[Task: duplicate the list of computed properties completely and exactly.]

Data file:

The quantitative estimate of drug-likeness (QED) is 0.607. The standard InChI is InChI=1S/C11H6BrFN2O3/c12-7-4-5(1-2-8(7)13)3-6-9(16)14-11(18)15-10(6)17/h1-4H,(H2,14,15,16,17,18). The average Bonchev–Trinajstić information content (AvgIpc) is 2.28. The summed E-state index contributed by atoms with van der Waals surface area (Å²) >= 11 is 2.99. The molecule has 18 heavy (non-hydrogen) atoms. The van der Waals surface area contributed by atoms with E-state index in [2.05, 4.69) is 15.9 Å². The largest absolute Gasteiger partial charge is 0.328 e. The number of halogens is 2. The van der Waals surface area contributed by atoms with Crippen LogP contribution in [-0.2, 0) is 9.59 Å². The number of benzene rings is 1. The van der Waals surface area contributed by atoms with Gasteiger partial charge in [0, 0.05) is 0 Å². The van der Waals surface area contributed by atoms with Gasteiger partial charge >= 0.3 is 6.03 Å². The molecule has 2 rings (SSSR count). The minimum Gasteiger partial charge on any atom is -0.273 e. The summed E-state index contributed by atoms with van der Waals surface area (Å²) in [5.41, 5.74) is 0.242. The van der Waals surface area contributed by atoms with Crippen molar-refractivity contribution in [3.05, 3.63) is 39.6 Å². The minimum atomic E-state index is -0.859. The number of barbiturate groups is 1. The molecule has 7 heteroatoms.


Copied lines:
The quantitative estimate of drug-likeness (QED) is 0.607. The standard InChI is InChI=1S/C11H6BrFN2O3/c12-7-4-5(1-2-8(7)13)3-6-9(16)14-11(18)15-10(6)17/h1-4H,(H2,14,15,16,17,18). The average Bonchev–Trinajstić information content (AvgIpc) is 2.28. The summed E-state index contributed by atoms with van der Waals surface area (Å²) >= 11 is 2.99. The molecule has 18 heavy (non-hydrogen) atoms. The van der Waals surface area contributed by atoms with E-state index in [2.05, 4.69) is 15.9 Å². The largest absolute Gasteiger partial charge is 0.328 e. The number of halogens is 2. The van der Waals surface area contributed by atoms with Crippen LogP contribution in [-0.2, 0) is 9.59 Å². The number of benzene rings is 1. The van der Waals surface area contributed by atoms with Gasteiger partial charge in [0, 0.05) is 0 Å². The van der Waals surface area contributed by atoms with Gasteiger partial charge >= 0.3 is 6.03 Å². The molecule has 2 rings (SSSR count). The minimum Gasteiger partial charge on any atom is -0.273 e. The summed E-state index contributed by atoms with van der Waals surface area (Å²) in [5.41, 5.74) is 0.242. The van der Waals surface area contributed by atoms with Crippen molar-refractivity contribution in [3.05, 3.63) is 39.6 Å². The minimum atomic E-state index is -0.859. The number of barbiturate groups is 1. The molecule has 7 heteroatoms.